Music Editor Letty Gardner talks to Ana Perrote and Amber Grimbergen, of Spanish girl group Hinds, on building up a music career and life on tourWritten by Letty Gardner on 11th December 2018
The English Football Team Have Rediscovered Their Power, And I Have Rediscovered The Power of Atomic Kitten
In the midst of World Cup madness one noughties girl group has worked its way back into our hearts, Ben Johns writes
I never imagined that my new-found patriotism for this country would be all down to the union between three women from Liverpool and a waistcoat wearing England manager. But, knowing that a Gareth Southgate tweaked version of Atomic Kitten’s 'Whole Again’ has been echoing throughout the streets of Russia is the one time I’ve felt truly proud to be English since the Brexit referendum.
‘Southgate you’re the one, you still turn me on, you can bring it home again’ has reignited my love for Natasha Hamilton, Liz McLarnon, and, dependent of the year, Kerry Katona/ Jenny Frost. Atomic Kitten were the underdogs of the music industry, just like England were the underdogs of this World Cup. And just like our football team’s moments of success, Atomic Kitten’s have also been substituted to the bench of public consciousness. Atomic Kitten crawled so that Little Mix could run, and their services to British music deserve to be rediscovered.
“Atomic Kitten crawled so that Little Mix could run, and their services to British music deserve to be rediscovered
Flashback to 1999: Three fresh faced girls from Merseyside were being touted as the British version of Destiny’s Child. Whereas DC opted for refined R&B, Atomic Kitten were the complete opposite and released the rough and ready ‘Right Now’ as their first single. The 80s porno funk guitar worked in with some OTT strings, was the juxtaposition of trendy. Atomic Kitten were so overtly uncool, and so obliviously unaware, that it made them even more endearing.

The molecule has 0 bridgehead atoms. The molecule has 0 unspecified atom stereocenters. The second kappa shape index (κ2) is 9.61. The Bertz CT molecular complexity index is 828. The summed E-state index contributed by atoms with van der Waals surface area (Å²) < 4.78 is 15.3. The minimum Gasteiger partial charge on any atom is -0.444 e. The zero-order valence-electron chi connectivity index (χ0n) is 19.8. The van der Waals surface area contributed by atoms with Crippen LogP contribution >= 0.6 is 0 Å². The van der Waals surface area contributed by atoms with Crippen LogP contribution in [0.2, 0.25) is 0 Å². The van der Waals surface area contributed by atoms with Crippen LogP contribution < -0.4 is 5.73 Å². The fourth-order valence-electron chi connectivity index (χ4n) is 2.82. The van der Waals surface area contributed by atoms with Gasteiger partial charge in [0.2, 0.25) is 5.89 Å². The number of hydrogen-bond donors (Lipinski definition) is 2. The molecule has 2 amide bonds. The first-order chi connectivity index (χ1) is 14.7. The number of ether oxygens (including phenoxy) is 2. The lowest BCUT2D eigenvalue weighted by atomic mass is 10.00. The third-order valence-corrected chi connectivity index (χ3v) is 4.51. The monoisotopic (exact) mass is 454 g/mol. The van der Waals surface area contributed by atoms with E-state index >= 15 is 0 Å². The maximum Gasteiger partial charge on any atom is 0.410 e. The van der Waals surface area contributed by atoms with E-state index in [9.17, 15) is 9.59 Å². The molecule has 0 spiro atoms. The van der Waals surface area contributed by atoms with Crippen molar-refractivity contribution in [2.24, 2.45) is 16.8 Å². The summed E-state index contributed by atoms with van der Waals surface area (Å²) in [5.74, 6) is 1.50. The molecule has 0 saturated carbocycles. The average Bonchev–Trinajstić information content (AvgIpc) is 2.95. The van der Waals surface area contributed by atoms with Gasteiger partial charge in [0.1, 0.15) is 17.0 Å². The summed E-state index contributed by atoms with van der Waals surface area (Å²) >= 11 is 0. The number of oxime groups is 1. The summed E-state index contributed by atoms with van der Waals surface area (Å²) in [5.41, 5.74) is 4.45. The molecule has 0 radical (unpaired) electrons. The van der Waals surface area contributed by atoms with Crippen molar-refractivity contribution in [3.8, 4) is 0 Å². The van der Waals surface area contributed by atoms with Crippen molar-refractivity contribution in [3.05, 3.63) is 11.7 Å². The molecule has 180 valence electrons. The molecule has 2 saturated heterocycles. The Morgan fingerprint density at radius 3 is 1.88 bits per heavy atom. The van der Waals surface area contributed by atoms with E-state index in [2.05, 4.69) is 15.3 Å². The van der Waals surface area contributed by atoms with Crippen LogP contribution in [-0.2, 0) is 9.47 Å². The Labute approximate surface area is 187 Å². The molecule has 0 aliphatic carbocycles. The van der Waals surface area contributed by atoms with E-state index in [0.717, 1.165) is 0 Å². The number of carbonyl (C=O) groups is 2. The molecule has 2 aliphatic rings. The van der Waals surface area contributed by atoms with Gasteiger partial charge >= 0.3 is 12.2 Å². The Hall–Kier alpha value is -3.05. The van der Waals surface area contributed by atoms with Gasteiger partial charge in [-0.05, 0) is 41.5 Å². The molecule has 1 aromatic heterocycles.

Through the wonky tooth smiles, and questionable hairstyles, you can see that they were really trying their best. They embodied a certain ‘je ne sais quoi’ in their live TV performances as if they couldn’t believe that out of all the girls in Liverpool learning ballet in council-ran leisure centres, that they were the ones lucky enough to ‘make it’. However, after a slew of moderately successful singles, they were on the cusp of being dropped from their label. ‘Whole Again’, arguably the best song to be released by a British girl group ever, changed all of that.
“‘Whole Again’ is arguably the best song to be released by a British girl group ever
British culture is an eyebrow pierced Natasha and a red and blonde streaked bob sporting Liz literally sing their hearts out on the various ‘whoa, whoa, whoas’ dotted throughout the song. And it’s impossible to forget Kerry Katona’s attempt at a Lisa ‘Left Eye’ Lopez spoken word interlude, with her ‘For now I’ll have to wait…’ bridge, delivered in a faux Americans style. Again, so uncool, but endearing. Atomic Kitten’s Japanese fans adored it so much that a version with solely Kerry speaking the lyrics in her forced Miami-meets-Merseyside accent was released in the country. The song that has been a soundtrack to many post-World Cup celebrations saved Atomic Kitten from pop obsolescence, and because of it, they went on to score three platinum-certified albums, and 9 top-ten singles.
This was the girl group that made a heavily pregnant Natasha Hamilton wear a crop-top and low-cut jeans in their music video for ‘The Tide Is High’. This was the girl group that released a clothing range with BHS. This was the girl group that made chunky belts, rara skirts, and office-wear theirs. They were noughties England personified in the form of a girl group and encompass all that was great about our country all those years ago.
“Atomic Kitten were noughties England personified in the form of a girl group
Atomic Kitten were never privy to William Orbit produced bangers like the much more stylish All Saints were, their budget never once came close to matching that of Girls Aloud, and the tabloids were much more enthralled with the comings and goings of the various incarnations of the Sugababes to ever pay the trio any real attention. But, with true Northern grit and determination, they kept carrying on and didn’t do that badly when it came to time to call it all a day. Liz McLarnon went on to front BBC Three show, Hotter Than My Daughter and Jenny Frost also became a part of the BBC Three family by presenting misogyny, masked as a makeover show, Snog, Marry, Avoid. Natasha Hamilton managed to come third on Celebrity Big Brother in, and Kerry Katona has overcome addiction problems, two declarations of bankruptcy, and three marriages, to come out relatively rosy on the other side and is now acting as Daniella Westbrook’s sobriety coach on Loose Women.
World Cup fever can’t last forever. At some point, we’re going to have to compartmentalise our feelings of joy towards Southgate’s squad, and return to the normality of our lives. But, if out of this month, Atomic Kitten can swindle some performances in Pryzm nightclubs across the country, then I’ll be happy. Football might not be coming home again in 2018, but I for one, am ready for Atomic Kitten to once again soundtrack our next football conquest in 2022.